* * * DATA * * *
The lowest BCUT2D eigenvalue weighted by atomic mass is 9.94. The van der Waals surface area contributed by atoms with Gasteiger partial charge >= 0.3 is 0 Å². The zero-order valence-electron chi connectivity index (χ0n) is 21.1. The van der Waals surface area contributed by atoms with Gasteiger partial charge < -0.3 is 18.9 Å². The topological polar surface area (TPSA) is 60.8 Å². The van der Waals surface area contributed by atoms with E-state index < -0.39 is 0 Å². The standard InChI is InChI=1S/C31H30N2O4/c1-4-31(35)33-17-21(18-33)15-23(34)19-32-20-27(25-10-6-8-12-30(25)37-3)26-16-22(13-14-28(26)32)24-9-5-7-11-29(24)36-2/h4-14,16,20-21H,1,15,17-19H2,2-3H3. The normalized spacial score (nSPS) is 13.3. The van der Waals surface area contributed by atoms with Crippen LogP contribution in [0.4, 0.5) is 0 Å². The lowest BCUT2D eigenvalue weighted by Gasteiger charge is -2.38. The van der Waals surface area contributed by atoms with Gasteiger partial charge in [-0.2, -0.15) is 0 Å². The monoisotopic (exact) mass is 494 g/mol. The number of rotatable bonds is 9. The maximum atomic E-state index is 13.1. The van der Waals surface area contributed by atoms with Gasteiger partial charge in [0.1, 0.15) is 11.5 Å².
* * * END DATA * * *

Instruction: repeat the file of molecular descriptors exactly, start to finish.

The lowest BCUT2D eigenvalue weighted by atomic mass is 9.94. The van der Waals surface area contributed by atoms with Gasteiger partial charge >= 0.3 is 0 Å². The zero-order valence-electron chi connectivity index (χ0n) is 21.1. The van der Waals surface area contributed by atoms with Gasteiger partial charge < -0.3 is 18.9 Å². The topological polar surface area (TPSA) is 60.8 Å². The van der Waals surface area contributed by atoms with E-state index < -0.39 is 0 Å². The standard InChI is InChI=1S/C31H30N2O4/c1-4-31(35)33-17-21(18-33)15-23(34)19-32-20-27(25-10-6-8-12-30(25)37-3)26-16-22(13-14-28(26)32)24-9-5-7-11-29(24)36-2/h4-14,16,20-21H,1,15,17-19H2,2-3H3. The normalized spacial score (nSPS) is 13.3. The van der Waals surface area contributed by atoms with Crippen LogP contribution in [0.4, 0.5) is 0 Å². The lowest BCUT2D eigenvalue weighted by Gasteiger charge is -2.38. The van der Waals surface area contributed by atoms with Gasteiger partial charge in [-0.2, -0.15) is 0 Å². The monoisotopic (exact) mass is 494 g/mol. The number of rotatable bonds is 9. The maximum atomic E-state index is 13.1. The van der Waals surface area contributed by atoms with Gasteiger partial charge in [0.1, 0.15) is 11.5 Å².